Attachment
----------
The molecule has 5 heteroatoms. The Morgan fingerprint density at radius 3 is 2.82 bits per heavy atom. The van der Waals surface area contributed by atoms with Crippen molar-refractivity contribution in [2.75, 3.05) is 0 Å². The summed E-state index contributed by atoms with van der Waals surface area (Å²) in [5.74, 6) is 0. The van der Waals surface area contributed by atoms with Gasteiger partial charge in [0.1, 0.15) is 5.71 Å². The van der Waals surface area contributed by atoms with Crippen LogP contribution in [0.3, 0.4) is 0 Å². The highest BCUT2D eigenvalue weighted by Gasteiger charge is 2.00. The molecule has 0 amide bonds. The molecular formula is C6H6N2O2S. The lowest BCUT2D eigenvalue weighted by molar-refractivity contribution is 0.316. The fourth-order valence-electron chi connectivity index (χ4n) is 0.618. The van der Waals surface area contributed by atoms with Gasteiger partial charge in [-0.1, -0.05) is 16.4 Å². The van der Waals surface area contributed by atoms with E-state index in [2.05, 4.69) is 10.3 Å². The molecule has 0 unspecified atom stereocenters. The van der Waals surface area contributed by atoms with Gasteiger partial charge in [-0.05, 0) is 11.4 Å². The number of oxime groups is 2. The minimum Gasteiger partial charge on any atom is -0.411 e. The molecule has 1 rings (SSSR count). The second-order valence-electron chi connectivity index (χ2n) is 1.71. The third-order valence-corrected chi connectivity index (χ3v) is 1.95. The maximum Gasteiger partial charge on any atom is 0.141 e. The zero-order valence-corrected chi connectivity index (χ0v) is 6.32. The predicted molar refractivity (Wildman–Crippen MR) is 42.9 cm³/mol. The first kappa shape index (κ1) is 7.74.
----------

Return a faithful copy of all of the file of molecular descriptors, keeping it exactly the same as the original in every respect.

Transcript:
The molecule has 5 heteroatoms. The Morgan fingerprint density at radius 3 is 2.82 bits per heavy atom. The van der Waals surface area contributed by atoms with Crippen molar-refractivity contribution in [2.75, 3.05) is 0 Å². The summed E-state index contributed by atoms with van der Waals surface area (Å²) in [5.74, 6) is 0. The van der Waals surface area contributed by atoms with Gasteiger partial charge in [0.1, 0.15) is 5.71 Å². The van der Waals surface area contributed by atoms with Crippen LogP contribution in [0.3, 0.4) is 0 Å². The highest BCUT2D eigenvalue weighted by Gasteiger charge is 2.00. The molecule has 0 amide bonds. The molecular formula is C6H6N2O2S. The lowest BCUT2D eigenvalue weighted by molar-refractivity contribution is 0.316. The fourth-order valence-electron chi connectivity index (χ4n) is 0.618. The van der Waals surface area contributed by atoms with Gasteiger partial charge in [-0.1, -0.05) is 16.4 Å². The van der Waals surface area contributed by atoms with E-state index in [2.05, 4.69) is 10.3 Å². The molecule has 0 unspecified atom stereocenters. The van der Waals surface area contributed by atoms with Gasteiger partial charge in [-0.05, 0) is 11.4 Å². The number of oxime groups is 2. The minimum Gasteiger partial charge on any atom is -0.411 e. The molecule has 1 rings (SSSR count). The second-order valence-electron chi connectivity index (χ2n) is 1.71. The third-order valence-corrected chi connectivity index (χ3v) is 1.95. The maximum Gasteiger partial charge on any atom is 0.141 e. The zero-order valence-corrected chi connectivity index (χ0v) is 6.32. The predicted molar refractivity (Wildman–Crippen MR) is 42.9 cm³/mol. The first kappa shape index (κ1) is 7.74.